Monday Morning Montaigne: Of husbanding your will

There’s a lot going on in Of husbanding your will (pp. 932-954): Montaigne relates the experience of his two-term stint as mayor of Bordeaux (by good luck, he didn’t have to do anything dramatic); he explains how the idea of giving up one’s own desires for the “greater good” is horseshit (or, at best, a noble lie to make normal people do good); he ties habit and nature into one (so as to remove excuses for either); he looks inward to show how, contra Oscar Wilde, the best way to defeat temptation is to run the other way at the slightest sign of it, since that’s a lot easier than dealing with it once it’s in your heart); . And most importantly (to me), he reminds us that You Are Not Your Job.

Most of our occupations are low comedy. “The whole word plays a part.” (Petronius) We must play our part duly, but as the part of a borrowed character. Of the mask and appearance we must not make a real essence, nor of what is foreign what is our very own. We cannot distinguish the skin from the shirt. It is enough to make up our face, without making up our heart. I see some who transform and transubstantiate themselves into as many new shapes and new beings as they undertake jobs, who are prelates to their very liver and intestines, and drag their position with them even into their privy. I cannot teach them to distinguish the tips of the hat that are for them from those that are for their office, or their retinue, or their mule. . . .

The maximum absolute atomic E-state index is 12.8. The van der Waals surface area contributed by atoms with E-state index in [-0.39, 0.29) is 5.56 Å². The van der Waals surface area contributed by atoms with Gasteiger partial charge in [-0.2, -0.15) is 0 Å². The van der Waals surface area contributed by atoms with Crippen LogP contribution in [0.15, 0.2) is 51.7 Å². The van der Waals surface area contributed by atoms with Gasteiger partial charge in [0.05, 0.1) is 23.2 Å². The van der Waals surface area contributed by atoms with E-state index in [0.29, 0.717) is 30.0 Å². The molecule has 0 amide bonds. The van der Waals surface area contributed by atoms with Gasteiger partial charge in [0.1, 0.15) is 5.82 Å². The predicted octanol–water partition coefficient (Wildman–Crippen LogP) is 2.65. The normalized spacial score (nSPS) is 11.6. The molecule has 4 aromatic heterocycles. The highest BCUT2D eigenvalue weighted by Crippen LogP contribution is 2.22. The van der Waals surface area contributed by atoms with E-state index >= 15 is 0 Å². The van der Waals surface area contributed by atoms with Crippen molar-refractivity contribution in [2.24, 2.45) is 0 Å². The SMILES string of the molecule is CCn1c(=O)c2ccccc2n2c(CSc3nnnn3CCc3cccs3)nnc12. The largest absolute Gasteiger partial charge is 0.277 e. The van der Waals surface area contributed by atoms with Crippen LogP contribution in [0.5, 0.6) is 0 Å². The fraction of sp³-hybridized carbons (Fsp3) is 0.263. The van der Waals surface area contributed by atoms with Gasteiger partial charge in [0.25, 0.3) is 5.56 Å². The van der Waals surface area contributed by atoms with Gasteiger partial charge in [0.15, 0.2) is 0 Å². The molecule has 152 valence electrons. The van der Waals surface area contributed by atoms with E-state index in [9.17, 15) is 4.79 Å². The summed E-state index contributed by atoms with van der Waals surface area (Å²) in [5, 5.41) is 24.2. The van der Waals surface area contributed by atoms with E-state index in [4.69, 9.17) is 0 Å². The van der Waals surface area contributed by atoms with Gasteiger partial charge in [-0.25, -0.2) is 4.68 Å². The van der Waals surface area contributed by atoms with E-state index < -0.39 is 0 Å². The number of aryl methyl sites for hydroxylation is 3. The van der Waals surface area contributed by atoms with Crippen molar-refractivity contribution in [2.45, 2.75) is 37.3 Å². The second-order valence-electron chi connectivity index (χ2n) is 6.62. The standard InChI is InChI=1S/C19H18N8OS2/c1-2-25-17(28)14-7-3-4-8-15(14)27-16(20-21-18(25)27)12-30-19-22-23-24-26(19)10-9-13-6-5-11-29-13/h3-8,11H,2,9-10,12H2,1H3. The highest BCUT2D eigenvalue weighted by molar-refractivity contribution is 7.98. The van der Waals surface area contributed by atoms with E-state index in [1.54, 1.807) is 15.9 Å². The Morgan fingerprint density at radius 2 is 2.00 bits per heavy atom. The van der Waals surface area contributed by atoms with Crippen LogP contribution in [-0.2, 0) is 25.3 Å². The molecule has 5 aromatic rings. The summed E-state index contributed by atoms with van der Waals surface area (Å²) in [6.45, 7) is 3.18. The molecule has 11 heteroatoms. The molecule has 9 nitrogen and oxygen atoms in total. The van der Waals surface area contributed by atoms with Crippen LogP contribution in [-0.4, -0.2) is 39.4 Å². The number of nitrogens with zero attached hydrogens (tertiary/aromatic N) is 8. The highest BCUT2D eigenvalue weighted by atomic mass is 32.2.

The mayor and Montaigne have always been two, with a very clear separation. For all of being a lawyer or a financier, we must not ignore the knavery there is in such callings. An honest man is not accountable for the vice and stupidity of his trade, and should not therefore refuse to practice it: it is the custom of his country, and there is profit in it. We must live in the world and make the most of it such as we find it. But the judgment of an emperor should be above his imperial power, and see and consider it as an extraneous accident; and he should know how to find pleasure in himself apart, and to reveal himself like any Jack or Peter, at least to himself.

So don’t be your job. Figure out where it ends and you begin. And don’t bore the crap out of me by complaining about the estoeric aspects of your workplace and coworkers. I promise to do the same; I’ll only bore you with rants about Montaigne. And there are only 3 more of those. (On deck for next week: Of cripples!)

Oh, and one other takeaway from this essay: accumulating wealth or wisdom in old age is useless: “Mustard after dinner.”

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